F&B - While the buffet lunch is unlikely to make or break a conference attention should be paid to what’s on offer for delegates. There’s be a noticeable trend in recent years of making conference food interesting and energising. Many venues offer refreshments such as smoothies or healthy juices, designed to boost concentration. Venues are also cottoning on to the fact that most of us can tell a decent coffee from an instant one, and good coffee is never more important than when you’ve just spent 3 hours on a hard chair listening to a dull speaker. For larger conferences most venues will offer pre-event tastings so you can try the food on offer. Likewise a good site visit will include an opportunity for samples, even if it is just a scone.
Content - Content falls into two categories, firstly the content itself and then the presentation. Content should be shaped around the objectives and how you plan to achieve them. The presentation is arguably more difficult and should consider the companies branding, the demographic of the delegates and the speaker delivering it. Thankfully most of us have moved on from text heavy Powerpoint presentations with cringeworthy special effects. Good presentations deliver information in an interesting and memorable way, think photos, graphics, music, film and some (only some) text. A great example of a perfect presentation would be one of the Apple Special Events, where their new products are launched. You’ll never see Tim Cook standing in front of a screen of text, instead they rely on image and film heavy productions to showcase new wares. For larger events it’s worth bringing in experienced production companies and look at how modern AV technologies can enhance presentations.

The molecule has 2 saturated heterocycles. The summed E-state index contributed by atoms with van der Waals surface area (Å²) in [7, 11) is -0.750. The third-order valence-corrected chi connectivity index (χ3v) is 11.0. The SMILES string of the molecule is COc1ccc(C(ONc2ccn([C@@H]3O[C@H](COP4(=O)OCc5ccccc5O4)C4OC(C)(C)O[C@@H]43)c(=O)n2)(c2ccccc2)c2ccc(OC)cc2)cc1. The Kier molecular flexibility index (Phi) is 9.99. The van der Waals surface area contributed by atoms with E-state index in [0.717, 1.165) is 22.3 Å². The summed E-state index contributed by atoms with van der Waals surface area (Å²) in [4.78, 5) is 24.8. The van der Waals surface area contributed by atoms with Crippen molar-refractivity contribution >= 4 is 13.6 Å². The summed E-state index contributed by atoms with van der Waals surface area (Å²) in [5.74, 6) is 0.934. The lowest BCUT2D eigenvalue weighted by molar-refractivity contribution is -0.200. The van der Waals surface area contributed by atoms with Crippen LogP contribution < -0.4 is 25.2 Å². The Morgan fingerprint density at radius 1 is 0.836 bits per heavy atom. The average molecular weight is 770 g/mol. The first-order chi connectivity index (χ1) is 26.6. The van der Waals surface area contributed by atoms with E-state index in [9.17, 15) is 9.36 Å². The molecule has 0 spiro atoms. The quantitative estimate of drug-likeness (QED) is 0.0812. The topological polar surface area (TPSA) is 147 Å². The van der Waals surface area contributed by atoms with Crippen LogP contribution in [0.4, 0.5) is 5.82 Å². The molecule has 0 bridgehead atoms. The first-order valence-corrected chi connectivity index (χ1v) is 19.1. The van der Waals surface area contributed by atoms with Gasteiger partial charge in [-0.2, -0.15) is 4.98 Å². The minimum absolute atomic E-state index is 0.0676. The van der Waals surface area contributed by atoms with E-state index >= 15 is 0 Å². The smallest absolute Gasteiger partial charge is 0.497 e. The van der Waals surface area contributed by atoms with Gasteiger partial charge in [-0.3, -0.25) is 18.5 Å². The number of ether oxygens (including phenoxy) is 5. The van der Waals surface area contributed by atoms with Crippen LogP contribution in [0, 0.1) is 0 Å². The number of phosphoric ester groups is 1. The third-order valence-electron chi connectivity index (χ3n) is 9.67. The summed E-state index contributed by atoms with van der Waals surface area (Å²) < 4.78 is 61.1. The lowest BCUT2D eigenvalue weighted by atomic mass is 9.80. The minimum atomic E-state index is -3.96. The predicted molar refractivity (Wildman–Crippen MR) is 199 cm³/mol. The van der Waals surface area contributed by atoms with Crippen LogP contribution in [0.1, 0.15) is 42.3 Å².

Apple Launch Event
Speakers - Be under no illusions, a speaker will make or break an event. Of course there is a balance to get right, you don’t want to speaker to be so good or enthusiastic that they overshadow your content. Likewise you could have the best content imaginable but a dull speaker will ruin it. When looking for speakers make sure you get references from previous customers and request they send through videos from events they’ve presented at before so you can judge whether they are the right person for your event.